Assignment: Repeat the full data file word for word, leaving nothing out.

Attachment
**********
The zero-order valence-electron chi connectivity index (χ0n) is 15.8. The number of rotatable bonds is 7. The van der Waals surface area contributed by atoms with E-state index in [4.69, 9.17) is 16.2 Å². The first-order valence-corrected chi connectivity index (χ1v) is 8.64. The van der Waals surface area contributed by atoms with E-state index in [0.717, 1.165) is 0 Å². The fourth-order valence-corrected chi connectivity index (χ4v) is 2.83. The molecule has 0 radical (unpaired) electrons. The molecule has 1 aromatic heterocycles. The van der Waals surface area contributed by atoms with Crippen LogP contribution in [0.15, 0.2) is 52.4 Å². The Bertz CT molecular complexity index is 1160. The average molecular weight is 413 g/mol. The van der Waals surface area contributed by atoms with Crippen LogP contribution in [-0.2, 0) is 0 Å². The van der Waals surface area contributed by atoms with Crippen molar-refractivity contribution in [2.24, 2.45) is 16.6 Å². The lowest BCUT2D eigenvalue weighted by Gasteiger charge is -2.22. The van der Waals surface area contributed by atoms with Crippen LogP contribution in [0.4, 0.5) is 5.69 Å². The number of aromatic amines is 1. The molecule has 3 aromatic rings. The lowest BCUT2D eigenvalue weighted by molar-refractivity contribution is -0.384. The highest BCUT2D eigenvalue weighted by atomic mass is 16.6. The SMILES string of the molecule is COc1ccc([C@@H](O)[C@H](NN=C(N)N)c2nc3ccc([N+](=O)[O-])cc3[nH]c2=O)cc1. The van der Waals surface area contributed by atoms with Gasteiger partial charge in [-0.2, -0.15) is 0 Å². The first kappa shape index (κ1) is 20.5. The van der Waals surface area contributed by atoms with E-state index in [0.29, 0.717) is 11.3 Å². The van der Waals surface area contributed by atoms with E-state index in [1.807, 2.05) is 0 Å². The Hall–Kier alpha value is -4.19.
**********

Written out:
The zero-order valence-electron chi connectivity index (χ0n) is 15.8. The number of rotatable bonds is 7. The van der Waals surface area contributed by atoms with E-state index in [4.69, 9.17) is 16.2 Å². The first-order valence-corrected chi connectivity index (χ1v) is 8.64. The van der Waals surface area contributed by atoms with E-state index in [0.717, 1.165) is 0 Å². The fourth-order valence-corrected chi connectivity index (χ4v) is 2.83. The molecule has 0 radical (unpaired) electrons. The molecule has 1 aromatic heterocycles. The van der Waals surface area contributed by atoms with Crippen LogP contribution in [0.15, 0.2) is 52.4 Å². The Bertz CT molecular complexity index is 1160. The average molecular weight is 413 g/mol. The van der Waals surface area contributed by atoms with Crippen LogP contribution in [-0.2, 0) is 0 Å². The van der Waals surface area contributed by atoms with Crippen molar-refractivity contribution in [2.24, 2.45) is 16.6 Å². The lowest BCUT2D eigenvalue weighted by Gasteiger charge is -2.22. The van der Waals surface area contributed by atoms with Crippen LogP contribution in [0.4, 0.5) is 5.69 Å². The number of aromatic amines is 1. The molecule has 3 aromatic rings. The lowest BCUT2D eigenvalue weighted by molar-refractivity contribution is -0.384. The highest BCUT2D eigenvalue weighted by atomic mass is 16.6. The SMILES string of the molecule is COc1ccc([C@@H](O)[C@H](NN=C(N)N)c2nc3ccc([N+](=O)[O-])cc3[nH]c2=O)cc1. The van der Waals surface area contributed by atoms with Gasteiger partial charge in [-0.2, -0.15) is 0 Å². The first kappa shape index (κ1) is 20.5. The van der Waals surface area contributed by atoms with E-state index in [0.29, 0.717) is 11.3 Å². The van der Waals surface area contributed by atoms with E-state index in [1.807, 2.05) is 0 Å². The Hall–Kier alpha value is -4.19.